Esek Hopkins

Esek Hopkins (1718-1802), first commander of the American Navy, was a Revolutionary patriot whose abilities were not equal to his important task.

Esek Hopkins, born in present-day Scituate, R.I., early turned to the sea for his livelihood. By the time of the American Revolution he was a veteran merchant captain who had sailed to almost every corner of the globe. His brother, Stephen Hopkins, served in the Continental Congress and was chairman of the Marine Committee, formed to supervise naval affairs. Consequently, Esek Hopkins's appointment as "commander in chief" of the infant navy was largely due to his brother's influence.

In January 1776 Congress instructed Esek Hopkins to raid British shipping along the coasts of Virginia and North Carolina. He decided instead to swoop down on New Providence in the Bahamas to capture guns and ammunition for the American Army. The undefended forts at the Nassau port were easy prey, and Hopkins's small fleet returned with badly needed military stores. This, however, was Hopkins's last triumph.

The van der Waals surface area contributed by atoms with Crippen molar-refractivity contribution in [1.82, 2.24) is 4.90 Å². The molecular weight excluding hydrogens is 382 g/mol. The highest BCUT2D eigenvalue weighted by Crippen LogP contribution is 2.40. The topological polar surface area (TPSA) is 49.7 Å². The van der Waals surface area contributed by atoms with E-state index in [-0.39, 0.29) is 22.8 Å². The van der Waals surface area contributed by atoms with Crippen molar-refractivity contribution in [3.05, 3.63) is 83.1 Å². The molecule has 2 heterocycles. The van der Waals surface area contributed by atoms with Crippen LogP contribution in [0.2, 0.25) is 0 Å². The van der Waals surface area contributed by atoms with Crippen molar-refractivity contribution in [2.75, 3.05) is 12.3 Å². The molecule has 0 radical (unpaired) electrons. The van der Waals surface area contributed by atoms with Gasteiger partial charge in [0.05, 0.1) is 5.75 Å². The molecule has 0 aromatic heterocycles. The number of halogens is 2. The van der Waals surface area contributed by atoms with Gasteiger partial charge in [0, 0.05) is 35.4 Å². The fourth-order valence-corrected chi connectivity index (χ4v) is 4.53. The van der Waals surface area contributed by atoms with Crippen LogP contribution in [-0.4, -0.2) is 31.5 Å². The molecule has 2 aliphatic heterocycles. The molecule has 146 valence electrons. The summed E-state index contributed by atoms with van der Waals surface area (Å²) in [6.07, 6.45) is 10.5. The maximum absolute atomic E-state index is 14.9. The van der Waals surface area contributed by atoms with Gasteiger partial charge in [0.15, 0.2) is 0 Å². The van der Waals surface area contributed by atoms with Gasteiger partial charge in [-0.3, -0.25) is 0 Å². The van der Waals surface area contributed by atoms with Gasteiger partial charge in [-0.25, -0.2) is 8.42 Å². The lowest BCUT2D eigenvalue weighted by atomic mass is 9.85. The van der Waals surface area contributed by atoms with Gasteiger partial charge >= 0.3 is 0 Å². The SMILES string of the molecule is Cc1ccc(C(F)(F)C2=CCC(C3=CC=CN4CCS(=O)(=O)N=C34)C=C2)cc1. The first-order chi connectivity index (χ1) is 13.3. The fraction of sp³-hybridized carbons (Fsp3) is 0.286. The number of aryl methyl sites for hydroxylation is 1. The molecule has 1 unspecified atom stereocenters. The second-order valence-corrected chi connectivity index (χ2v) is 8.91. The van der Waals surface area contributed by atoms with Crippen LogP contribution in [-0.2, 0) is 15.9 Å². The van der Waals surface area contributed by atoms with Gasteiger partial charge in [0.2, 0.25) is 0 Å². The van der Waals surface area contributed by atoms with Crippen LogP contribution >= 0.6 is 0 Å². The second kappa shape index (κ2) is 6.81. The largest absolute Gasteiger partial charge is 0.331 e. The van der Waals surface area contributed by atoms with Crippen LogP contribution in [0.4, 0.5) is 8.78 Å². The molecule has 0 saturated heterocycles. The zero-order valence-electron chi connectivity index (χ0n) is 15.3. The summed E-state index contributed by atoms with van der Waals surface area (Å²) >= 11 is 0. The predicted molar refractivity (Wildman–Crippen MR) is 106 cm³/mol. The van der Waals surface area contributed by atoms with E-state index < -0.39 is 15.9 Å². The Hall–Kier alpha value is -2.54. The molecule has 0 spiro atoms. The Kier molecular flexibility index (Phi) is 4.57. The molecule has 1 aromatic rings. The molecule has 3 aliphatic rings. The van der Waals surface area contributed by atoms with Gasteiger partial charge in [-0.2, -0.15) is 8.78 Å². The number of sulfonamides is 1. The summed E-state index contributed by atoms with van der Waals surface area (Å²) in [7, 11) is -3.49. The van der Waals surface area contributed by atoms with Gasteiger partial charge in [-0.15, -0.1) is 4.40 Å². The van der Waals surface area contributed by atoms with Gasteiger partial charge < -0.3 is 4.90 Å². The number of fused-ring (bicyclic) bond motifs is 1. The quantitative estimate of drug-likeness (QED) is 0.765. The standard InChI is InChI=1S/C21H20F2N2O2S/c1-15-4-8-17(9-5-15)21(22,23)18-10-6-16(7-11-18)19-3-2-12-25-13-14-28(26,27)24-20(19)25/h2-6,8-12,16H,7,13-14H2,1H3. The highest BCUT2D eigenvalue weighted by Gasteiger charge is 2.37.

On his return voyage from the Bahamas, Hopkins missed an excellent chance to take the British Glasgow. Moreover, he angered southern congressmen by his failure to operate in the Chesapeake Bay and southward, and there were general complaints of his inactivity in late 1776 and early 1777. (In fairness to Hopkins, it should be noted that he found it impossible to enlist sailors because privateer captains were offering roughly twice the regular pay of Navy seamen.)

When H. M. S. Diamond ran aground on the Rhode Island coast and the sluggish Commodore Hopkins lost this excellent chance to destroy it, the officers of his own flag-ship petitioned the Marine Committee to remove him from office. Hopkins had already been indiscrete in criticizing both Congress and some of his subordinates. Therefore, it was with no particular remorse that Congress in March 1777 suspended Hopkins and soon afterward dismissed him from the Navy.

Though a loyal officer, Hopkins was "an old-fashioned, salt horse sailor" who was probably too old and too set in his ways by the time of his appointment to adjust to his new duties as a fighting officer and administrator. From 1777 to 1786 Hopkins sat in the Rhode Island Legislature, and from 1782 until his death he served as a trustee of Rhode Island College.

Further Reading on Esek Hopkins

The two biographies of Hopkins are inadequate and should be used with caution: Edward Field, Esek Hopkins (1898), and Charles H. Miller, Admiral Number One: Some Incidents in the Life of Esek Hopkins, 1718-1802, First Admiral of the Continental Navy (1962). A background study is Gardner Weld Allen, A Naval History of the American Revolution (2 vols., 1913).